Reports the results of a study into differences in the levels of job satisfaction, job tension and stress, and interpersonal relations with superiors and peers, between managers in Singapore and Australia. The study draws on Hofstede′s concept and classification of national culture to predict that job satisfaction will be lower, job tension higher, and interpersonal relations poorer for managers in the high power distance, collectivist cultures of East Asian nations than for managers in the low power distance, individualist cultures of Anglo‐American nations. A study of 115 middle‐level managers in Singapore and 96 in Australia corroborates these differences. Discusses how different approaches to managing budgetary planning and control processes may improve these personal and interpersonal work‐related conditions.
This paper aims to investigate the relative importance of audit-team and audit-firm attributes in perceptions of audit quality by two groups of users of audit services…
This paper aims to investigate the relative importance of audit-team and audit-firm attributes in perceptions of audit quality by two groups of users of audit services: audit committee chairs/members (“insiders”) and financial analysts/fund managers (“outsiders”).
Using a survey questionnaire, data are gathered from 39 audit committee chairs/members and 42 financial analysts/fund managers and analysed using adaptive conjoint analysis.
The findings reveal that both groups perceive audit-team attributes as relatively more important than audit-firm attributes. This is consistent with expectations for “insiders”, but inconsistent with expectations for “outsiders”. Differences are also found in the internal ratings of some of the attributes, with “insiders” and “outsiders” placing different relative importance on some attributes.
The usual set of limitations that are present in a survey method also apply in this study, i.e. surveys rely on reports of behaviours rather than observations and are therefore susceptible to measurement error. A further limitation is that, in using adaptive conjoint analysis, the number of attributes that may be included in the survey is restricted and, consequently, the attributes selected may not be comprehensive or fully representative.
The study extends the scope of prior studies by examining the relative importance of audit-team and audit-firm attributes in perceptions of audit quality. In using conjoint analysis, the study makes a unique and innovative contribution by providing direct evidence on the relative importance of attributes in perceptions of audit quality for different users of audit services. The findings have implications for regulators and the accounting profession concerned with improving confidence in corporates and for audit firms in monitoring and promoting the quality of their audit services.
In the current environment, an important firm asset is the employee knowledge base, which in a large part depends on employee willingness to share information. Yet prior…
In the current environment, an important firm asset is the employee knowledge base, which in a large part depends on employee willingness to share information. Yet prior research has noted that while employees are delighted to reveal success they are often reluctant to reveal errors. While there are many factors affecting managers’ reluctance to reveal errors, this study focuses on cultural differences between Chinese migrants and Anglo residents as well as the role of acculturation. This is particularly relevant given the very significant foreign direct investment into China, and migration of managers and high-end technical staff from portions of Greater China to the management and higher technical classes of the Anglo world. Prior studies including Chow, Harrison, McKinnon, and Wu (1999a). Accounting, Organizations and Society, 24, 561–582, Chow, Deng, and Ho (2000). Journal of Management Accounting Research, 12, 65–95, and Tinsley and Pillutla (1998). Journal of International Business Studies, 29(4), 711–728, provide conflicting views and evidence for differences in information sharing between Chinese and Anglo managers, and there is no accounting or management literature that deals with changes in information sharing behavior in the migration process.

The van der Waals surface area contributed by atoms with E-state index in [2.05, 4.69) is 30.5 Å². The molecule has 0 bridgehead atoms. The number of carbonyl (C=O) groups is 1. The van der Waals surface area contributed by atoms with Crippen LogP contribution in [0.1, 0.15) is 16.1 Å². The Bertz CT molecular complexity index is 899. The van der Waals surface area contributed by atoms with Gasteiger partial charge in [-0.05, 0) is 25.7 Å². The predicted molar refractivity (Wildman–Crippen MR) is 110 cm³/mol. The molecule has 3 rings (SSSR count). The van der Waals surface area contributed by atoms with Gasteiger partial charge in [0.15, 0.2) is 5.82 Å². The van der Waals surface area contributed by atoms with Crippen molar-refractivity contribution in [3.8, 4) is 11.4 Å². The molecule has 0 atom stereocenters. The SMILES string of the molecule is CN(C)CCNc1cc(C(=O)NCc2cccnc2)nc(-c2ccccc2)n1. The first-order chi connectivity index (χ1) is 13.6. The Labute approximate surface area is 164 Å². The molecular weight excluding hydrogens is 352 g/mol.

This study employs an experiment to test for differences in individuals’ willingness to share information about a prior costing error. Using a sample of students from two different nationalities drawn from a major Australian university (Australian and Hong Kong SAR, China), this study finds that migrant Chinese share less information than Anglo-Australians. This study further provides empirical evidence that the relative change in willingness to share this information when the supervisor is removed from the decision context is lower for the migrant Chinese than for the Anglo-Australians. Finally, this study finds evidence for acculturation as the willingness of migrant Chinese managers changes with the length of their stay in the new society. Acculturation occurs relatively quickly and highly acculturated Chinese information-sharing behavior is not significantly different from the Australian-born subjects.
This paper uses a laboratory experiment to examine the effect of accountability pressure as a monitoring control tool to mitigate subordinates' propensity to create…
This paper uses a laboratory experiment to examine the effect of accountability pressure as a monitoring control tool to mitigate subordinates' propensity to create budgetary slack. The results suggest that budgetary slack is (lowest) highest when accountability pressure is (present) absent under a private information situation. The results further reveal that accountability pressure is positively associated with subordinates' perceived levels of honesty, which in turn is negatively associated with budgetary slack creation. The findings of this paper have important theoretical and practical implications for budgetary control systems design.